Low-flow shower head

You don’t get pummeled by hot water much in an RV; the shower heads are generally low-flow types designed to release only 2.5 gallons of water per minute. If you had a shower head that inundated you with water, you’d find that the gray water tank (the tank that holds used water from the shower and sinks) fills up too quickly.

Avoid using water.

That’s always the first approach. Some people extend their time between showers by using body (or baby) wipes for quick cleanups. This works well—just remember you can’t flush those wipes down the toilet because they won’t biodegrade in the holding tank, and they’ll clog macerator-type toilets. Put the used wipes in the trash instead.

In a campground with no hookups,

you may have access to a campground shower. Some people use the campground shower religiously, because they don’t fit in the travel trailer shower, or because they just prefer the “home style” shower when it is available. Personally, I like my Airstream shower and I hate using the campground showers, so I’ll go to some effort to be able to shower in the trailer.

Singing Sands Boondocking

The essential “Navy shower”

It’s a simple technique: turn on the water, get wet, turn off the water. Then soap up everything, and rinse off quickly. Don’t wash your hair unless it really needs it. Get really good at this technique, and you’ll find you can take a complete shower in less than three gallons, or about 60 to 90 seconds of running the water. That makes you an Admiral in the Navy Shower Fleet.

Get it down to a flat two minutes (five gallons) and you’re a Lieutenant, or about 90 seconds (four gallons) for the Commander’s rank. Even an Able Seaman should be able to do it in less than six gallons (just over two minutes). These calculations assume you have a typical RV shower head that delivers 2.5 gallons per minute.

The Airstream has a built-in warning sign if you blow it.

The hot water tank is usually six gallons. If you start feeling cold water, you’ve used all six gallons plus a bit more (because the tank is constantly re-heating) and you’ll soon be walking the plank when the rest of the family finds out. Even in a full hookup campground where you don’t have to worry about running out of water or filling the gray tank, the six-gallon limit applies.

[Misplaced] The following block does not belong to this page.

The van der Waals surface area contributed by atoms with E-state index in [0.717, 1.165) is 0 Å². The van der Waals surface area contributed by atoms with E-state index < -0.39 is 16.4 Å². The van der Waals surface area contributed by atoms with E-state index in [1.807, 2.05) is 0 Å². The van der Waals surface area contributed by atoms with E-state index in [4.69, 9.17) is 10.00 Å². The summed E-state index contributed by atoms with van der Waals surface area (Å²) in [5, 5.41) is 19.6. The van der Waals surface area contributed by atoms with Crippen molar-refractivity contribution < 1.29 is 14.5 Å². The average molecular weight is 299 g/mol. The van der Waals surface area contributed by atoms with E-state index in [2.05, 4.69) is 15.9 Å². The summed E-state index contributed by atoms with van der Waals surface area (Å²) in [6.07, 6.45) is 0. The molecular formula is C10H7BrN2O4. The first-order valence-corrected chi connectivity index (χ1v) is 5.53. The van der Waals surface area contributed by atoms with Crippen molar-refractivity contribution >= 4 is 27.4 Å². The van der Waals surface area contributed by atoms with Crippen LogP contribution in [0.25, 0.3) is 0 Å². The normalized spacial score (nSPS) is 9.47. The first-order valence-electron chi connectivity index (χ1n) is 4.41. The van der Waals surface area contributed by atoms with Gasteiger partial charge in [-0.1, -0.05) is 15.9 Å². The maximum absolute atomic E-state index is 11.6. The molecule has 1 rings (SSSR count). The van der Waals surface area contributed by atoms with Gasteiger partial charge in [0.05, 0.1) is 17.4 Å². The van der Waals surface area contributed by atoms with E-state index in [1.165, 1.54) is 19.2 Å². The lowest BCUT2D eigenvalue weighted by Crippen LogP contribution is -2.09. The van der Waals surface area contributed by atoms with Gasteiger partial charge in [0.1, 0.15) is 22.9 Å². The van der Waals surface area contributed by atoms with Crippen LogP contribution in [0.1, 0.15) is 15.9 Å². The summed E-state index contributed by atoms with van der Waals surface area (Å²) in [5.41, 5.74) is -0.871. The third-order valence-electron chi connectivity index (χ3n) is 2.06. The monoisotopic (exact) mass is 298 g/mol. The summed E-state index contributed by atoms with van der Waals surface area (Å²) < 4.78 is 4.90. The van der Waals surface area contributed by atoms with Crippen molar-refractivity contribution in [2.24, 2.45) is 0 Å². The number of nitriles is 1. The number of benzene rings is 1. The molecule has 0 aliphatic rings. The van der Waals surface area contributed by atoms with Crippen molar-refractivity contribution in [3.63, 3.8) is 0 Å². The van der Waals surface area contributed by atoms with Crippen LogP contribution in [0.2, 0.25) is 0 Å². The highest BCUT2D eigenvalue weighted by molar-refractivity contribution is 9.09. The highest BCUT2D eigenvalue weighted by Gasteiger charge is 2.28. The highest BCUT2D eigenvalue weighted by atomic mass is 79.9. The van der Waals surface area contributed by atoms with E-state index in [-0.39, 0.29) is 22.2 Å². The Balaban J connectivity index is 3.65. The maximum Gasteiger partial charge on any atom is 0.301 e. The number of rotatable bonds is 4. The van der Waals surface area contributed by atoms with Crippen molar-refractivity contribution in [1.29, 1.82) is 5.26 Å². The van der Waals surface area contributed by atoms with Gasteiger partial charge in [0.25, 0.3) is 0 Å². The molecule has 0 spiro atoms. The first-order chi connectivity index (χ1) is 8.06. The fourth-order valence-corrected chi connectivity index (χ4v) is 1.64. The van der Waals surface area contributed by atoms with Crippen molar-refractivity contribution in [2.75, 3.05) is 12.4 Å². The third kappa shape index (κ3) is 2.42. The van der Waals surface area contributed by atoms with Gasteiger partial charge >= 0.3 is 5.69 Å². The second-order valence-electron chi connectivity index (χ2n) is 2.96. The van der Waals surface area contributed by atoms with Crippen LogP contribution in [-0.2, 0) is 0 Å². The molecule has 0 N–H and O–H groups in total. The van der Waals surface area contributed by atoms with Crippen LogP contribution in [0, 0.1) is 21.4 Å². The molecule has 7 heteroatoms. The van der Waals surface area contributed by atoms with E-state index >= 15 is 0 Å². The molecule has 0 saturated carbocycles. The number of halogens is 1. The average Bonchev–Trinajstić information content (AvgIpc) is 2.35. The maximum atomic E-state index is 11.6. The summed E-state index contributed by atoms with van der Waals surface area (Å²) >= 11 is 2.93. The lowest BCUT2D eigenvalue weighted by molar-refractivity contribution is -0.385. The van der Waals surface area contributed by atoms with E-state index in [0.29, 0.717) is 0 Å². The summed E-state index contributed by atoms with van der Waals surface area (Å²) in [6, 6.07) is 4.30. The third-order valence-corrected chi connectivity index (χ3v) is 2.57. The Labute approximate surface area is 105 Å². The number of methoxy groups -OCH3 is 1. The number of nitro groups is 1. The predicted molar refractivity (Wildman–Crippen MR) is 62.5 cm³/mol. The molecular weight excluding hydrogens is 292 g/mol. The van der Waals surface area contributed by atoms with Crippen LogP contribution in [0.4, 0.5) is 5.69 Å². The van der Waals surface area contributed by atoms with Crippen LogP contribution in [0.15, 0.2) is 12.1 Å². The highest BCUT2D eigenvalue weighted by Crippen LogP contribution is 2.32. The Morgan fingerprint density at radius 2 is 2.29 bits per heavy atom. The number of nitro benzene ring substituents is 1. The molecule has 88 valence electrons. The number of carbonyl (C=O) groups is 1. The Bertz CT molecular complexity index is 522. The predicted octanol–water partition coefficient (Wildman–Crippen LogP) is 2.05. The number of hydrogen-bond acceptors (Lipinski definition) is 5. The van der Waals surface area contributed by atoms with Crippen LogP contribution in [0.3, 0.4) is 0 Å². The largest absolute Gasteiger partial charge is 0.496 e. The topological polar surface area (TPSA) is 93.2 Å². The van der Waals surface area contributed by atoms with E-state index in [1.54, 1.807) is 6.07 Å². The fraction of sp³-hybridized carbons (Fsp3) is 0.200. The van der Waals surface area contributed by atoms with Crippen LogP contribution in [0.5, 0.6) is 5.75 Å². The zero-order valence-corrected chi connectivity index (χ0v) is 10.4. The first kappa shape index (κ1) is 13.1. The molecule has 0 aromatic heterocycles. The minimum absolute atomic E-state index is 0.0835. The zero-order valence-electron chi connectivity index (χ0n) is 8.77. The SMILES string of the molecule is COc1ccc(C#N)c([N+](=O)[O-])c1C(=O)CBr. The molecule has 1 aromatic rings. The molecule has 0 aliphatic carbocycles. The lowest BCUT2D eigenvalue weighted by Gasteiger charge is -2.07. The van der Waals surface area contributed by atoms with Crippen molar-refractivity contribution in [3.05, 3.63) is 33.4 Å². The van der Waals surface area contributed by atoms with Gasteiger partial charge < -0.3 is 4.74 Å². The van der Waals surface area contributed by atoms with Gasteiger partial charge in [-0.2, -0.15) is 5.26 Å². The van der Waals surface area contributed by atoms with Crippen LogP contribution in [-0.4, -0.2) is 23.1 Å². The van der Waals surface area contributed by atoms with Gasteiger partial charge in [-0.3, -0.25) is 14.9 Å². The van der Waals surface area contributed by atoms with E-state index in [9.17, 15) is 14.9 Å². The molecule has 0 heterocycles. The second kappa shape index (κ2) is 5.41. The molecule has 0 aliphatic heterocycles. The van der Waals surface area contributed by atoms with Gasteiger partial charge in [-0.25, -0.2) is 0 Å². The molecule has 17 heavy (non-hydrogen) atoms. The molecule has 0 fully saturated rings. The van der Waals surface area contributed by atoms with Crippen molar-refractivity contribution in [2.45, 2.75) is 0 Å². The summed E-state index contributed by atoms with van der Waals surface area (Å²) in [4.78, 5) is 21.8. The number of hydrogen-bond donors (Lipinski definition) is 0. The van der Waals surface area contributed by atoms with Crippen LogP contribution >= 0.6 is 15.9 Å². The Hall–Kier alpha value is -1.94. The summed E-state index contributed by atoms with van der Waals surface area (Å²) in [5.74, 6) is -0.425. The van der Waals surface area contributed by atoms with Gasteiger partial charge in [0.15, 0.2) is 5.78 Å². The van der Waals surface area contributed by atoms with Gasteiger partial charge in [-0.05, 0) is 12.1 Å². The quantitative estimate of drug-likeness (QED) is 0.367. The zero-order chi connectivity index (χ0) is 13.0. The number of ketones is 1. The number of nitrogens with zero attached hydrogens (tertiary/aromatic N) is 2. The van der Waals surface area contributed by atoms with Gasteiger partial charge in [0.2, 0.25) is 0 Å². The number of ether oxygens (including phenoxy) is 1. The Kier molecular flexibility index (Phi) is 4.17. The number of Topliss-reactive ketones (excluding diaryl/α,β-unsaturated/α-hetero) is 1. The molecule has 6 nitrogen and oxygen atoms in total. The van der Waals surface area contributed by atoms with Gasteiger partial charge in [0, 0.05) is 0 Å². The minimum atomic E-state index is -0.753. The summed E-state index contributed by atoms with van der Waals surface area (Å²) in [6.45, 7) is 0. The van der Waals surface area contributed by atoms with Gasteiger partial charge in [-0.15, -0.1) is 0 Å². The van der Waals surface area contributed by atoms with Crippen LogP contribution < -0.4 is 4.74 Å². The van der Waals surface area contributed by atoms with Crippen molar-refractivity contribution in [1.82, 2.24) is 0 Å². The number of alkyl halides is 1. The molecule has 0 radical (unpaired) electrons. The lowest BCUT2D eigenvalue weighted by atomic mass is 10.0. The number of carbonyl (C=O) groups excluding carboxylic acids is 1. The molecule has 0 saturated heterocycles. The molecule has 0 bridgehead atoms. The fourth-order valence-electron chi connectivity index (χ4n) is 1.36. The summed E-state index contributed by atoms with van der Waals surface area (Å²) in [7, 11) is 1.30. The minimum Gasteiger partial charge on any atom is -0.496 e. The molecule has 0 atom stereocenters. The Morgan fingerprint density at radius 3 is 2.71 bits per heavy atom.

Know the size of your gray water holding tank.

Boondocking Central OregonYou can estimate how long it will last. The tank monitors are often misleading. For example, with a 39-gallon tank, three Admirals can take showers in a total of less than 10 gallons, yielding three showers each plus some tooth brushing and dishes, before running out of holding capacity.

It’s really not hard to learn the Navy shower technique. Camping without a full hookup does require some small sacrifices, but you can still have a satisfying shower. The loss of standing under a spray of hot water for ten minutes is nothing when you realize that small sacrifice enabled you to walk out your door into the landscape or a quiet beautiful place far from crowds.

Xantrex Freedom HFS Inverter/Charger

If you’re the type who likes (or aspires) to camp in remote sites far from electrical hookups, you’ve probably already put a few upgrades in your Airstream. The standard pair of batteries installed in an Airstream is fine for a night or two without campground power, but after that most people start looking at a generator or solar panels, and larger batteries to extend their camping time.

Serious boondockers sometimes take it step further, with an inverter to run a few 120-volt AC appliances like the TV or microwave.

Inverters explained

An inverter, for those who aren’t sure, is simply a device that turns the battery power (12 volt DC) into the type of power you’d get from a plug in your home (120 volt AC). It’s the exact opposite of what the built-in converter in your Airstream does when plugged into campground power.

Inverter pros and cons

A few Airstreams are factory-equipped with inverters, but even those aren’t usually capable of powering every outlet in the Airstream. They’re usually limited to a few outlets and produce a maximum of 1000 watts, which won’t run your microwave oven.

Worse, instead of producing nice clean smooth electrical current, most inverters on the market produce a sort of choppy electricity (called “Modified Sine Wave”). This is OK for most uses, but it makes some devices hum and buzz. Flat-panel TVs, computer power adapters, printers, and microwave ovens in particular don’t like it.

Cost factor

Xantrex Inverter Installed

Until recently, a “Pure Sine Wave” inverter that produced utility-grade power was a pretty expensive item. A 2000 or 3000-watt inverter could easily cost $2,000 ore more, plus installation. This is the major reason most inverter designs went the cheaper and less compatible route.

These days Pure Sine inverters have become much less expensive. Leading this trend, Xantrex recently introduced their new Freedom HFS Inverter/Charger specifically for the RV market. We got one and installed it in an Airstream for evaluation.

The Xantrex Freedom HFS